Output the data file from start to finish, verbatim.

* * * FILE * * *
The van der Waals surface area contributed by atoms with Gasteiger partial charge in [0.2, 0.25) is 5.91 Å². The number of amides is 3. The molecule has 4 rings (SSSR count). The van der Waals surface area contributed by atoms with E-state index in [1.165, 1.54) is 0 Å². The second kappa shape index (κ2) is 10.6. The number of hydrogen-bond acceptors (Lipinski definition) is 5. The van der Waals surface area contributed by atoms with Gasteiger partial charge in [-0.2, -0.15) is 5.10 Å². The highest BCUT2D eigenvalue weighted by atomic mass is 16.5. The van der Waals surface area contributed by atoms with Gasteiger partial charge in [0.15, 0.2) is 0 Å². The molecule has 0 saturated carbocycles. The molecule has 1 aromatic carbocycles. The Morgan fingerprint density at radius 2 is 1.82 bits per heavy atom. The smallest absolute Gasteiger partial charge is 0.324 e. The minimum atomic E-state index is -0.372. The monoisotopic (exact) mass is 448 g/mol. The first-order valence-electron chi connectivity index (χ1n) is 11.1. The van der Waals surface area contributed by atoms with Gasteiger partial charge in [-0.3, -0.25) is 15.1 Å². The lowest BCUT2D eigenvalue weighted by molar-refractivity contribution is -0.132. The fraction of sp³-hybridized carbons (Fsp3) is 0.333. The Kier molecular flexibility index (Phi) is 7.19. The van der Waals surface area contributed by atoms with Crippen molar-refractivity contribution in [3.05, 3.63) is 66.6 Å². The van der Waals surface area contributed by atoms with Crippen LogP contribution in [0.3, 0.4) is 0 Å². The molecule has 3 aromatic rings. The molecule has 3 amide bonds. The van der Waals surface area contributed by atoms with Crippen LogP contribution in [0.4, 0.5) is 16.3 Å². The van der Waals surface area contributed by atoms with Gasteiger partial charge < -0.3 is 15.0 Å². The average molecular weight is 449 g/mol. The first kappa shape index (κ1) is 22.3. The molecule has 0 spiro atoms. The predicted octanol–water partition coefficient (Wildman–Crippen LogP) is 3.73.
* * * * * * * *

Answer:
The van der Waals surface area contributed by atoms with Gasteiger partial charge in [0.2, 0.25) is 5.91 Å². The number of amides is 3. The molecule has 4 rings (SSSR count). The van der Waals surface area contributed by atoms with E-state index in [1.165, 1.54) is 0 Å². The second kappa shape index (κ2) is 10.6. The number of hydrogen-bond acceptors (Lipinski definition) is 5. The van der Waals surface area contributed by atoms with Gasteiger partial charge in [-0.2, -0.15) is 5.10 Å². The highest BCUT2D eigenvalue weighted by atomic mass is 16.5. The van der Waals surface area contributed by atoms with Gasteiger partial charge in [0.15, 0.2) is 0 Å². The molecule has 0 saturated carbocycles. The molecule has 1 aromatic carbocycles. The Morgan fingerprint density at radius 2 is 1.82 bits per heavy atom. The smallest absolute Gasteiger partial charge is 0.324 e. The minimum atomic E-state index is -0.372. The monoisotopic (exact) mass is 448 g/mol. The first-order valence-electron chi connectivity index (χ1n) is 11.1. The van der Waals surface area contributed by atoms with Gasteiger partial charge in [-0.3, -0.25) is 15.1 Å². The lowest BCUT2D eigenvalue weighted by molar-refractivity contribution is -0.132. The fraction of sp³-hybridized carbons (Fsp3) is 0.333. The Kier molecular flexibility index (Phi) is 7.19. The van der Waals surface area contributed by atoms with Crippen molar-refractivity contribution in [3.05, 3.63) is 66.6 Å². The van der Waals surface area contributed by atoms with Crippen LogP contribution in [0.3, 0.4) is 0 Å². The molecule has 3 aromatic rings. The molecule has 3 amide bonds. The van der Waals surface area contributed by atoms with Crippen LogP contribution in [0.4, 0.5) is 16.3 Å². The van der Waals surface area contributed by atoms with Gasteiger partial charge < -0.3 is 15.0 Å². The average molecular weight is 449 g/mol. The first kappa shape index (κ1) is 22.3. The molecule has 0 spiro atoms. The predicted octanol–water partition coefficient (Wildman–Crippen LogP) is 3.73.